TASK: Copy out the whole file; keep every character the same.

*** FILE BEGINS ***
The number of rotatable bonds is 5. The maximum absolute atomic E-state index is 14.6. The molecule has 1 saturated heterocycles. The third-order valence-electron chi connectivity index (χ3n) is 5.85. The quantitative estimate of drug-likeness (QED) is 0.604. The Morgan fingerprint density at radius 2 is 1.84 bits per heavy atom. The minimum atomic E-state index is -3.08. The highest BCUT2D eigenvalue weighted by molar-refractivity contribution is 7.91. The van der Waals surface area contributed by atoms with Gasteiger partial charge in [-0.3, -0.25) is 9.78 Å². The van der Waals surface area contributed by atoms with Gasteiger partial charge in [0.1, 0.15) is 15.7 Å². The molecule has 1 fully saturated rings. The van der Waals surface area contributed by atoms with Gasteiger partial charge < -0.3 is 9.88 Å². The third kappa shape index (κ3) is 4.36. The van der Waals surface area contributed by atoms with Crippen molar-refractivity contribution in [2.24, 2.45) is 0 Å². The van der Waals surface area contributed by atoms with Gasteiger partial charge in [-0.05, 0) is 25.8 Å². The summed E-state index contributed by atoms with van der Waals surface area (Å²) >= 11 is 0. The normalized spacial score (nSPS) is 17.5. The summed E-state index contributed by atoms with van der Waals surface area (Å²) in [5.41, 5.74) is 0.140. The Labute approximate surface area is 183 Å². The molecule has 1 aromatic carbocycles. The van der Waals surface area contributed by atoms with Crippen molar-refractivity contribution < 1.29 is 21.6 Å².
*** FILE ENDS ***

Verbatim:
The number of rotatable bonds is 5. The maximum absolute atomic E-state index is 14.6. The molecule has 1 saturated heterocycles. The third-order valence-electron chi connectivity index (χ3n) is 5.85. The quantitative estimate of drug-likeness (QED) is 0.604. The Morgan fingerprint density at radius 2 is 1.84 bits per heavy atom. The minimum atomic E-state index is -3.08. The highest BCUT2D eigenvalue weighted by molar-refractivity contribution is 7.91. The van der Waals surface area contributed by atoms with Gasteiger partial charge in [-0.3, -0.25) is 9.78 Å². The van der Waals surface area contributed by atoms with Gasteiger partial charge in [0.1, 0.15) is 15.7 Å². The molecule has 1 fully saturated rings. The van der Waals surface area contributed by atoms with Gasteiger partial charge < -0.3 is 9.88 Å². The third kappa shape index (κ3) is 4.36. The van der Waals surface area contributed by atoms with Crippen molar-refractivity contribution in [2.24, 2.45) is 0 Å². The van der Waals surface area contributed by atoms with Gasteiger partial charge in [-0.05, 0) is 25.8 Å². The summed E-state index contributed by atoms with van der Waals surface area (Å²) >= 11 is 0. The normalized spacial score (nSPS) is 17.5. The summed E-state index contributed by atoms with van der Waals surface area (Å²) in [5.41, 5.74) is 0.140. The Labute approximate surface area is 183 Å². The molecule has 1 aromatic carbocycles. The van der Waals surface area contributed by atoms with Crippen molar-refractivity contribution < 1.29 is 21.6 Å².